Helberg reminds us again how far-reaching the hopes for democratic change were in different parts of the country. She recalls the civilian forces of the failed revolution, people who took to the streets without ideological blinkers because they wanted one thing above all else: change and an end to paternalism by the dictatorship.
Among them were many who had been involved in reform efforts or political protest long before 2011. People like Yassin al-Haj Salah, one of the most important secular, democratic visionaries of the revolution. Across the entire country, there were impressive experiments in local self-administration and direct democracy.
Failure across the board
But there was little support from abroad for this. The militarisation and radicalisation of the rebellion pushed other interests to the fore – and left behind a hopelessly divided opposition.
While Russia and Iran backed the Assad dictatorship, Helberg accuses the E.U. and the U.S. of indecisiveness: above all in their dealings with the genuine democratic Syrian opposition in the country, which they allowed to fall very early on. And in the protection of the civilian population they failed across the board. This means Europe itself played a part in the situation that is today so de-contextualised with the term "refugee crisis", as though this were a phenomenon of nature.
This situation has not come to an end, not by a long shot: while Russian-Syrian bombardments continue in Idlib, the UN says up to two million people may try to flee the province.
There have been frequent targeted attacks on humanitarian targets such as hospitals, the co-ordinates of which the United Nations had passed on to Russia for their protection. Tens of thousands, if not hundreds of thousands of people subjected to torture in Syrian prisons are still waiting for political initiatives to end their suffering and that of their loved ones. Meanwhile nations such as Turkey or Lebanon, hosting millions of refugees, are breaking international law by deporting Syrians back to their homeland.
No protection for persecuted persons
Things aren't nearly as bad in Germany yet. In a 2018 status report, the Foreign Ministry issued the following assessment: "In no part of Syria is there full, long-term and reliable protection for persecuted persons."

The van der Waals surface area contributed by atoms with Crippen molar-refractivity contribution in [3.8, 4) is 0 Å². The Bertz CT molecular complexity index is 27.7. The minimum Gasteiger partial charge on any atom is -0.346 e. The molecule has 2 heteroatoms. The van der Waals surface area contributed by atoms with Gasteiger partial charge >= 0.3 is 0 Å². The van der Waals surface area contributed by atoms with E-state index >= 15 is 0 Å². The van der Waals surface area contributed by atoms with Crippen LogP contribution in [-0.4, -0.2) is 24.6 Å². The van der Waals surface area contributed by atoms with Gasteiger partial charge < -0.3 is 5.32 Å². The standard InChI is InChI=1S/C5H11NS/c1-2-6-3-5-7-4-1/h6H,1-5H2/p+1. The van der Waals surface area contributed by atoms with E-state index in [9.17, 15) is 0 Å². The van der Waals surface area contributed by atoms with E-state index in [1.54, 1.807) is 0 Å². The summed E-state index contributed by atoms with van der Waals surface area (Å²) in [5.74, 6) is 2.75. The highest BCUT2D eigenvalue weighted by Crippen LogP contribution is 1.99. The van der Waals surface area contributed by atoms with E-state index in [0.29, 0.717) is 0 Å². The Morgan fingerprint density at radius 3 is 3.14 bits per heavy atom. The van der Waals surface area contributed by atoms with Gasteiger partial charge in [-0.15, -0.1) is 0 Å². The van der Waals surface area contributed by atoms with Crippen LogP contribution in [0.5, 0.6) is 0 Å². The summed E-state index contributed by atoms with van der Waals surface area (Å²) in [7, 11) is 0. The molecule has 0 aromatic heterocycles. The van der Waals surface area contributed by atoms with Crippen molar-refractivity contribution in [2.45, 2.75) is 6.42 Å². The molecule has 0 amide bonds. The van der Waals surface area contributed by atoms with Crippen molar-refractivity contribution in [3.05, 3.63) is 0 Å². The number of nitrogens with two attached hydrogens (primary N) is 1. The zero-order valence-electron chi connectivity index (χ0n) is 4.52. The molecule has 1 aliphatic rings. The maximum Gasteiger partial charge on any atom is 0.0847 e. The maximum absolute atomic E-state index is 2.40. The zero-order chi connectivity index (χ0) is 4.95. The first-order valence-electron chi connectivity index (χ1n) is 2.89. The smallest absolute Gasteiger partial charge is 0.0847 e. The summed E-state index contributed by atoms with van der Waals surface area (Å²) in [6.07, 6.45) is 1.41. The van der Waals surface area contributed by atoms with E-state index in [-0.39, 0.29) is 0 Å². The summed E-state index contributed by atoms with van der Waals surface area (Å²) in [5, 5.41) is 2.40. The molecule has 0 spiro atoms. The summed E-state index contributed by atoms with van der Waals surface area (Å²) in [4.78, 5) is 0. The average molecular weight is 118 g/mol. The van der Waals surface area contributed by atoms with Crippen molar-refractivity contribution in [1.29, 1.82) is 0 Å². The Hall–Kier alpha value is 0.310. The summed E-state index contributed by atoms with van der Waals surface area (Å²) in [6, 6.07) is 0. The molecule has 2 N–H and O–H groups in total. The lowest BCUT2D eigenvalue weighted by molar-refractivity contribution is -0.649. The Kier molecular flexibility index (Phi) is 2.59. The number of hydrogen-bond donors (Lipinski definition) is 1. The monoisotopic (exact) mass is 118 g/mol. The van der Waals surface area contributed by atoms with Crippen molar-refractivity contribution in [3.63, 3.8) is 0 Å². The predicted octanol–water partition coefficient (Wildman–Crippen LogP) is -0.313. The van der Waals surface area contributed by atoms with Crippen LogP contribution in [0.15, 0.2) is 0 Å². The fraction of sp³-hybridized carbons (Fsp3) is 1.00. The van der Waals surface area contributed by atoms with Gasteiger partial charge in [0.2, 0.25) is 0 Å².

Nevertheless, German politicians are also increasingly adopting the "reconstruction" narrative. The views of the many Syrians now in Germany who are politically active here are rarely heard in this discussion. The reconstruction discourse, Helberg explains, is used by Assad specifically as an instrument of power. It is a way for him to exclude millions of refugees and expropriate their property by law.
His cronies are the intended beneficiaries. There is also a danger that international aid will flow indirectly into coffers propping up the regime via the United Nations, which is working together with the government. Helberg is certain that the nation's internal conflicts cannot be solved with Assad still in power. For this reason she is against a "normalisation" of policies towards Assad.
But several politicians are constantly working on exactly that. The right-wing AfD is not the only party to have already sent a parliamentary delegation to the Syrian capital. Back in 2018, Bavaria's Interior Minister Joachim Herrmann called for the deportation of "those who pose a threat" and criminals back to the war-torn nation.
Ahead of the most recent conference of interior ministers in June 2019, he is on record as saying that "there has been some stabilisation" of the situation in Syria. He is not the only one for whom Kristin Helberg's book should be compulsory reading.
© Qantara.de 2019
Translated from the German by Nina Coon
Rene Wildangel is a historian and writes on a range of subjects but with a special focus on the Middle East.